Poetry

Hollow

30 November 2018

He carries me across the
golden field. Step by step, we tread
slowly on the sod below, razing
rushes and crops, like some
somnambulists scuffling around with
rusty scythes in hand, singing to harvest
songs until our throats
dry out.

Reaching the river, he puts me down
and starts to scrape the muddy ground.
His fingernails are covered in dirt,
their black edges resemble black
moons black wings of Death’s-head
hawkmoths and black birds.

He digs and he digs, a juggernaut,
crumbling everything into dusts,
his eyes swollen with heat
saltwater drips hot everywhere,
crystallized into pillars and rhyolite rocks.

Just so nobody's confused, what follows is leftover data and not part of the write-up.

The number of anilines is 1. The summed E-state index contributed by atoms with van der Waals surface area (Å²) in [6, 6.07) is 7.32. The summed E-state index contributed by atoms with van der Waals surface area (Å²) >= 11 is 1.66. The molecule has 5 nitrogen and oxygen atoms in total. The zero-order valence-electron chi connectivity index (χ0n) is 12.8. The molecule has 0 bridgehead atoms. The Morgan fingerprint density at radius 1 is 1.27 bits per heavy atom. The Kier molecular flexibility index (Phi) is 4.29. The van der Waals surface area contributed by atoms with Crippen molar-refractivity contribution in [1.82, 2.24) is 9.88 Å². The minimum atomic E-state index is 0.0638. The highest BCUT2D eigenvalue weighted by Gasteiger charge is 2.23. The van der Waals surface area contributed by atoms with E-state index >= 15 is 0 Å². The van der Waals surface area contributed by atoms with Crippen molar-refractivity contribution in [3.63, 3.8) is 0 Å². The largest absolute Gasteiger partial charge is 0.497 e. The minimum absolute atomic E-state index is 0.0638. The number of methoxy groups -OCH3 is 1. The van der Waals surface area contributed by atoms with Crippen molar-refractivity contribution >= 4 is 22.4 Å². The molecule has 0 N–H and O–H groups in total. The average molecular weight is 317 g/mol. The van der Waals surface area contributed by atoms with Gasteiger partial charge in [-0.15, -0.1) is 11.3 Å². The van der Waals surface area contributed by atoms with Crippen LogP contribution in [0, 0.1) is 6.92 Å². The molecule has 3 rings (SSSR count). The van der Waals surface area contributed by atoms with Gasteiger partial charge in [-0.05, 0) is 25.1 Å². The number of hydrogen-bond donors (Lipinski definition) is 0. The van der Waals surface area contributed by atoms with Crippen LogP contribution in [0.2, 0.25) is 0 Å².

I watch him quietly, guarding the place
as if to capture this moment of time
into my anthology.

A monody, he sings
and the river comes alive: water pulls back
and forth, dissolving sands with fallen leaves,
its breast warmed from his steady breath,
melting dusts into dreams.

He gasps and time stands still.

Resurfaced is the dark; wrinkled skin folds into
pleats without a single stich. Red, raw, then ripped
into pieces – flesh cut open and
fossils leak out from our lungs:
one photograph,
two hearts of bones.
He wipes the dust off them and
digs them
deep into his pocket
warm.


One response to “Hollow”

  1. Hieu D says:

    I love this poem!

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